Cell-based computational model of early ovarian development in mice

Hannah M. Wear, Annika Eriksson, Humphrey Hung Chang Yao, Karen Watanabe-Sailor

    Research output: Contribution to journalArticle

    Abstract

    Despite its importance to reproduction, certain mechanisms of early ovarian development remain a mystery. To improve our understanding, we constructed the first cell-based computational model of ovarian development in mice that is divided into two phases: Phase I spans embryonic day 5.5 (E5.5) to E12.5; and Phase II spans E12.5 to postnatal day 2. We used the model to investigate four mechanisms: in Phase I, (i) whether primordial germ cells (PGCs) undergo mitosis during migration; and (ii) if the mechanism for secretion of KIT ligand from the hindgut resembles inductive cell-cell signaling or is secreted in a static manner; and in Phase II, (iii) that changes in cellular adhesion produce germ cell nest breakdown; and (iv) whether localization of primordial follicles in the cortex of the ovary is due to proliferation of granulosa cells. We found that the combination of the first three hypotheses produced results that aligned with experimental images and PGC abundance data. Results from the fourth hypothesis did not match experimental images, which suggests that more detailed processes are involved in follicle localization. Phase I and Phase II of the model reproduce experimentally observed cell counts and morphology well. A sensitivity analysis identified contact energies, mitotic rates, KIT chemotaxis strength, and diffusion rate in Phase I and oocyte death rate in Phase II as parameters with the greatest impact on model predictions. The results demonstrate that the computational model can be used to understand unknown mechanisms, generate new hypotheses, and serve as an educational tool.

    Original languageEnglish (US)
    Pages (from-to)365-377
    Number of pages13
    JournalBiology of Reproduction
    Volume97
    Issue number3
    StatePublished - Jan 1 2017

    Fingerprint

    Germ Cells
    Granulosa Cells
    Chemotaxis
    Mitosis
    Oocytes
    Reproduction
    Ovary
    Cell Count
    Ligands
    Mortality

    Keywords

    • Cell-based model
    • Computational model
    • Developmental biology
    • Mice
    • Ovarian development
    • Ovary

    ASJC Scopus subject areas

    • Cell Biology

    Cite this

    Cell-based computational model of early ovarian development in mice. / Wear, Hannah M.; Eriksson, Annika; Yao, Humphrey Hung Chang; Watanabe-Sailor, Karen.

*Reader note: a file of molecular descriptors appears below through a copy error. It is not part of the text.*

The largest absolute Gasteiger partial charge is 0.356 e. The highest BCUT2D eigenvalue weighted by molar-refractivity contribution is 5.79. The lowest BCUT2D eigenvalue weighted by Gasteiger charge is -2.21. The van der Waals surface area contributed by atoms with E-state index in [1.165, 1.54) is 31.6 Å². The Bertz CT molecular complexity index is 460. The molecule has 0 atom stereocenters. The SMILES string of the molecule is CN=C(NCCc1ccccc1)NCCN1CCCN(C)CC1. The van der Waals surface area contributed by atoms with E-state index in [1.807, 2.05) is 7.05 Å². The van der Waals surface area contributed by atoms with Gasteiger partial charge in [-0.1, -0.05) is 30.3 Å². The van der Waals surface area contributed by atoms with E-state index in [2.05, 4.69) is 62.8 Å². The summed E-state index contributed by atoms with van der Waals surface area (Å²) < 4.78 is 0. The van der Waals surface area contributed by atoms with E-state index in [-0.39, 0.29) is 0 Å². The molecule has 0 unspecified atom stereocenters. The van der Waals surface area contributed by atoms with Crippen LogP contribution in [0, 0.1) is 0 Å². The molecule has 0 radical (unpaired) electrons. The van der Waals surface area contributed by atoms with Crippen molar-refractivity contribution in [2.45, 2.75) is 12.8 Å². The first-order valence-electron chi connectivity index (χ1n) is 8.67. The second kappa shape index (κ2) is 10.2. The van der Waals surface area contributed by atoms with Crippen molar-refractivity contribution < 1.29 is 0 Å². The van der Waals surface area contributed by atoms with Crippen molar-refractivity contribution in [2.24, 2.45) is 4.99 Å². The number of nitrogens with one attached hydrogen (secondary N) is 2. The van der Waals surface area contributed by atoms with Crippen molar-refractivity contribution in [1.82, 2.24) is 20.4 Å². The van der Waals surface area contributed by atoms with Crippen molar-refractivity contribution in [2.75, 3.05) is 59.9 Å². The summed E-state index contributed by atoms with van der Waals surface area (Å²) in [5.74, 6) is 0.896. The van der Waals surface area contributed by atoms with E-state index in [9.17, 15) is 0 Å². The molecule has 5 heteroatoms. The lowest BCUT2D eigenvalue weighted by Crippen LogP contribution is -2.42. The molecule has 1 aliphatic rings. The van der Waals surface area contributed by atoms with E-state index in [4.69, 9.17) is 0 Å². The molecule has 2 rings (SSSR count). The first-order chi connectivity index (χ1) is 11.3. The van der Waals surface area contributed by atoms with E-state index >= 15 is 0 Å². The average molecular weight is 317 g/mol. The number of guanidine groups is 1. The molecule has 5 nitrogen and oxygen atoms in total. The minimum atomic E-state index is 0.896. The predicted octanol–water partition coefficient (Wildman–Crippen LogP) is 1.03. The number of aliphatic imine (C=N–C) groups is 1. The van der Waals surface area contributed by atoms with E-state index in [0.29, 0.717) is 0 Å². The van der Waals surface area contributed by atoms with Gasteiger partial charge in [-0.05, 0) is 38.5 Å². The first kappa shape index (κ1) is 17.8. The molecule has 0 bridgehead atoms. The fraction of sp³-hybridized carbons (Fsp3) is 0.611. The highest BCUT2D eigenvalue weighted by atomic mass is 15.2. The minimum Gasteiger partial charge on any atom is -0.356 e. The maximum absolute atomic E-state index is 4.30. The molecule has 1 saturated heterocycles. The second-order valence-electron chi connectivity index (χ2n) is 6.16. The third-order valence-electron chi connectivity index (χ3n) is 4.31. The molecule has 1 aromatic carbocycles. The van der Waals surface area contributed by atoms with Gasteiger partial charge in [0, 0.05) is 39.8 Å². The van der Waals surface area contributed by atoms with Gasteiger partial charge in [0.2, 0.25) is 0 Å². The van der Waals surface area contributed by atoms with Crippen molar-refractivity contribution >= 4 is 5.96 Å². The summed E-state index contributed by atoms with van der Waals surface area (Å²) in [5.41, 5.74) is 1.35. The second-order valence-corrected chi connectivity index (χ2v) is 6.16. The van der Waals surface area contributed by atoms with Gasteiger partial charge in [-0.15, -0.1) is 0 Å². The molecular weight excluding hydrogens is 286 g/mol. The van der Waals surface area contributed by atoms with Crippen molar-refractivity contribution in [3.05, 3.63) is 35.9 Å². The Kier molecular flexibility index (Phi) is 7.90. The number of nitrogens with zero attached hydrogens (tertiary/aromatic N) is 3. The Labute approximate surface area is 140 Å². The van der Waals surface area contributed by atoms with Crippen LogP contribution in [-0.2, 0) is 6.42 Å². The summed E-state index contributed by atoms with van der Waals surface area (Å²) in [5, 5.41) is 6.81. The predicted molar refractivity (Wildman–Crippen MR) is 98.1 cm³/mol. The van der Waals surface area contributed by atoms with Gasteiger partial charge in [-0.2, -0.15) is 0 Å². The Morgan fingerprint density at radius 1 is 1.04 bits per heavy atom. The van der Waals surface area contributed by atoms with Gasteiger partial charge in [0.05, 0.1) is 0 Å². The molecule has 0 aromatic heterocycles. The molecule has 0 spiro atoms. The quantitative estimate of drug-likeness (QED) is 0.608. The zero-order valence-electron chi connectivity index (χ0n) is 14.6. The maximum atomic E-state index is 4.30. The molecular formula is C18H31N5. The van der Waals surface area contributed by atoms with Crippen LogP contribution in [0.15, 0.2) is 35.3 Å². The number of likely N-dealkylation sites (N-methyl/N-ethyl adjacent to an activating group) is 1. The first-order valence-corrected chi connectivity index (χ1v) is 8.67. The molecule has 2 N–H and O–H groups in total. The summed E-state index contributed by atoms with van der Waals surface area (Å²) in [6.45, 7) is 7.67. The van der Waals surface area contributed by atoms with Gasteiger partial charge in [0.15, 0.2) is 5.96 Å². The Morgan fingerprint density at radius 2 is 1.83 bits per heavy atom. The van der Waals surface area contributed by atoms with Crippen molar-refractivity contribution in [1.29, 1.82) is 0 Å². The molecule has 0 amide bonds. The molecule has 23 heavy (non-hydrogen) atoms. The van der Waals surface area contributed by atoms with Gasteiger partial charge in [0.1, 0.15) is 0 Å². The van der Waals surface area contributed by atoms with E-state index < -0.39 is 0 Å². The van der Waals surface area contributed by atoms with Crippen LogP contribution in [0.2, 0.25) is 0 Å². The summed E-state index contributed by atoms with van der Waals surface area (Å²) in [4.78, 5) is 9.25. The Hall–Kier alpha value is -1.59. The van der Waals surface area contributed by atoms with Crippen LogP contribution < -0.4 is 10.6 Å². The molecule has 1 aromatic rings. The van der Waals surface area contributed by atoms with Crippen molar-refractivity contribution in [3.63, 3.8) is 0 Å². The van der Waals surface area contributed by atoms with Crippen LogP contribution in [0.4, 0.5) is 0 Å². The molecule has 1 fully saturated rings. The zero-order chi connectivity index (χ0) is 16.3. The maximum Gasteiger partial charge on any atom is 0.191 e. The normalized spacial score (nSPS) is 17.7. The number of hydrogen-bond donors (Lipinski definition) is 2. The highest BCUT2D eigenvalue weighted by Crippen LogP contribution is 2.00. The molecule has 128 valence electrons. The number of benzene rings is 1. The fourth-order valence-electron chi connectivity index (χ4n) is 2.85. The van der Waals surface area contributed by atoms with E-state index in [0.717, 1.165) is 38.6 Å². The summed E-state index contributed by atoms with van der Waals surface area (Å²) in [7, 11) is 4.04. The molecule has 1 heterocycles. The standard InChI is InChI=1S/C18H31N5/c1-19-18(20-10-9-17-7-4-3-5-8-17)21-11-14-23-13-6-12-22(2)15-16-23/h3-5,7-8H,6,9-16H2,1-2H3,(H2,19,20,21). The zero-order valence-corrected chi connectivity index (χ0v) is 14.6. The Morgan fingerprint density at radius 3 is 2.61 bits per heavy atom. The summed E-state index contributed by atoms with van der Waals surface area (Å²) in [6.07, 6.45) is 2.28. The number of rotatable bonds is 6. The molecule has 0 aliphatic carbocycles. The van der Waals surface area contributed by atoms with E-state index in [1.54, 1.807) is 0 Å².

In: Biology of Reproduction, Vol. 97, No. 3, 01.01.2017, p. 365-377.

    Research output: Contribution to journalArticle

    Wear, Hannah M. ; Eriksson, Annika ; Yao, Humphrey Hung Chang ; Watanabe-Sailor, Karen. / Cell-based computational model of early ovarian development in mice. In: Biology of Reproduction. 2017 ; Vol. 97, No. 3. pp. 365-377.
    @article{27c48e752e6240dbaa542f81e8660760,
    title = "Cell-based computational model of early ovarian development in mice",
    abstract = "Despite its importance to reproduction, certain mechanisms of early ovarian development remain a mystery. To improve our understanding, we constructed the first cell-based computational model of ovarian development in mice that is divided into two phases: Phase I spans embryonic day 5.5 (E5.5) to E12.5; and Phase II spans E12.5 to postnatal day 2. We used the model to investigate four mechanisms: in Phase I, (i) whether primordial germ cells (PGCs) undergo mitosis during migration; and (ii) if the mechanism for secretion of KIT ligand from the hindgut resembles inductive cell-cell signaling or is secreted in a static manner; and in Phase II, (iii) that changes in cellular adhesion produce germ cell nest breakdown; and (iv) whether localization of primordial follicles in the cortex of the ovary is due to proliferation of granulosa cells. We found that the combination of the first three hypotheses produced results that aligned with experimental images and PGC abundance data. Results from the fourth hypothesis did not match experimental images, which suggests that more detailed processes are involved in follicle localization. Phase I and Phase II of the model reproduce experimentally observed cell counts and morphology well. A sensitivity analysis identified contact energies, mitotic rates, KIT chemotaxis strength, and diffusion rate in Phase I and oocyte death rate in Phase II as parameters with the greatest impact on model predictions. The results demonstrate that the computational model can be used to understand unknown mechanisms, generate new hypotheses, and serve as an educational tool.",